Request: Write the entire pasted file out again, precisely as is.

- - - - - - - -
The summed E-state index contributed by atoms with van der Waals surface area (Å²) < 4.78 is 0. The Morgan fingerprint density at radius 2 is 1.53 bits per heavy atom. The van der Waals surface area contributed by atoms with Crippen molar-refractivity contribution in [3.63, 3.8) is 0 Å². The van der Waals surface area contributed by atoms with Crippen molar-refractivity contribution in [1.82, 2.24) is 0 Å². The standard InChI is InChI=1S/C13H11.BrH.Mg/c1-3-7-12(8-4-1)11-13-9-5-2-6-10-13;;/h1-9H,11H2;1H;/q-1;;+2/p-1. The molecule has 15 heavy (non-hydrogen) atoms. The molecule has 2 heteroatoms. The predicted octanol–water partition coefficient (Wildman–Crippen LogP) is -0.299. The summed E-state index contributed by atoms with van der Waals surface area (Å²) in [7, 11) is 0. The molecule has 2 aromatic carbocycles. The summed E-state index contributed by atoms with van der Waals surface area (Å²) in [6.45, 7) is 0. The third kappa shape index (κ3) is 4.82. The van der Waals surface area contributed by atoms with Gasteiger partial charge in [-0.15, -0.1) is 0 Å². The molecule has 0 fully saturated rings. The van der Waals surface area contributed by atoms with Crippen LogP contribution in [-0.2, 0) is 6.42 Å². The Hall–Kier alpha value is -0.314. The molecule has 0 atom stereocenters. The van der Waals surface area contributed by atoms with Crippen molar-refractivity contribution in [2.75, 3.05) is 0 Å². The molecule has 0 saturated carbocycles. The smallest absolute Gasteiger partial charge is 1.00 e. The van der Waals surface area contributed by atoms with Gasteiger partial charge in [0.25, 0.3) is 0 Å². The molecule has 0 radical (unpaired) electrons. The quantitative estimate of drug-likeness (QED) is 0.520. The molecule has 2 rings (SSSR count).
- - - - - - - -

The summed E-state index contributed by atoms with van der Waals surface area (Å²) < 4.78 is 0. The Morgan fingerprint density at radius 2 is 1.53 bits per heavy atom. The van der Waals surface area contributed by atoms with Crippen molar-refractivity contribution in [3.63, 3.8) is 0 Å². The van der Waals surface area contributed by atoms with Crippen molar-refractivity contribution in [1.82, 2.24) is 0 Å². The standard InChI is InChI=1S/C13H11.BrH.Mg/c1-3-7-12(8-4-1)11-13-9-5-2-6-10-13;;/h1-9H,11H2;1H;/q-1;;+2/p-1. The molecule has 15 heavy (non-hydrogen) atoms. The molecule has 2 heteroatoms. The predicted octanol–water partition coefficient (Wildman–Crippen LogP) is -0.299. The summed E-state index contributed by atoms with van der Waals surface area (Å²) in [7, 11) is 0. The molecule has 2 aromatic carbocycles. The summed E-state index contributed by atoms with van der Waals surface area (Å²) in [6.45, 7) is 0. The third kappa shape index (κ3) is 4.82. The van der Waals surface area contributed by atoms with Gasteiger partial charge in [-0.15, -0.1) is 0 Å². The molecule has 0 fully saturated rings. The van der Waals surface area contributed by atoms with Crippen LogP contribution in [-0.2, 0) is 6.42 Å². The Hall–Kier alpha value is -0.314. The molecule has 0 atom stereocenters. The van der Waals surface area contributed by atoms with Crippen molar-refractivity contribution in [2.75, 3.05) is 0 Å². The molecule has 0 saturated carbocycles. The smallest absolute Gasteiger partial charge is 1.00 e. The van der Waals surface area contributed by atoms with Gasteiger partial charge in [0.25, 0.3) is 0 Å². The molecule has 0 radical (unpaired) electrons. The quantitative estimate of drug-likeness (QED) is 0.520. The molecule has 2 rings (SSSR count).